We commemorate the life and legacy of Dr. Martin Luther King, Jr. and the activism for justice and equality that his work is a part of and continues to be exigent to this day. The IDHH highlights collections from the Chicago History Museum that include photographs by DC-area journalist, Declan Haun, as well as an interview with an activist who participated in protests in Chicago in response to King’s assassination in 1968.
The Chicago History Museum’s Prints and Photographs Collection includes photographs from King’s “I Have a Dream” Speech on August 28,1963 (the first image below on the left), his involvement in the March 1965 protests against police brutality in Montgomery, Alabama (top right), and images from King’s Chicago Freedom Movement, including a march in 1966 (bottom right). King was a powerful voice in Civil Rights and inspired many others to stand up for equality for African Americans and all People of Color.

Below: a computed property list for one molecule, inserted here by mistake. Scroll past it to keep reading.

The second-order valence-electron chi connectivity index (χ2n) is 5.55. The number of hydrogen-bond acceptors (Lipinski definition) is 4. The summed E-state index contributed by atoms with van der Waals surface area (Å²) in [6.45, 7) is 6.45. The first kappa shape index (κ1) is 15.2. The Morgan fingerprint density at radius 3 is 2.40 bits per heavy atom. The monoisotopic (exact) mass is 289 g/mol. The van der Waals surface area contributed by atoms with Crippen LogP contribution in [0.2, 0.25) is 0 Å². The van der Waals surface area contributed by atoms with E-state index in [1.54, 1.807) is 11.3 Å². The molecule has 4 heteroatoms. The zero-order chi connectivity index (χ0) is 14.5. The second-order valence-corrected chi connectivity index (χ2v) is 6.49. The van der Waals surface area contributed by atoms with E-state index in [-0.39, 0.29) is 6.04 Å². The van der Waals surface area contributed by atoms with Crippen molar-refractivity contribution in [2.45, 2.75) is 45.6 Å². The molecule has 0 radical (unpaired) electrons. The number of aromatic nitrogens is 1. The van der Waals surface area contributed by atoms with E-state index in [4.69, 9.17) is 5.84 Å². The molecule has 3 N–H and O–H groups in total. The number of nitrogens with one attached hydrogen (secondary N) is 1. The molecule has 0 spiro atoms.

The Chicago History Museum’s Oral History Collection includes transcripts and audio from interviews conducted by the Museum’s Studs Terkel Center for Oral History. Hear from Marilyn Katz who was involved in protests in Chicago in the wake of King’s assassination. Dr. Martin Luther King’s words, ideas, and the people he inspires live on to work toward social justice.
Several IDHH Institutions have put together exhibits in honor of Dr. King, including the Chicago History Museum’s Remembering Dr. King, which focuses on King’s work in Chicago. Some of the exhibit’s images are online in the Chicago History Museum’s Digital Library and in the DPLA. See all of the Chicago History Museum’s materials relating to Dr. King. See all of the Illinois Digital Heritage hub’s items on King here.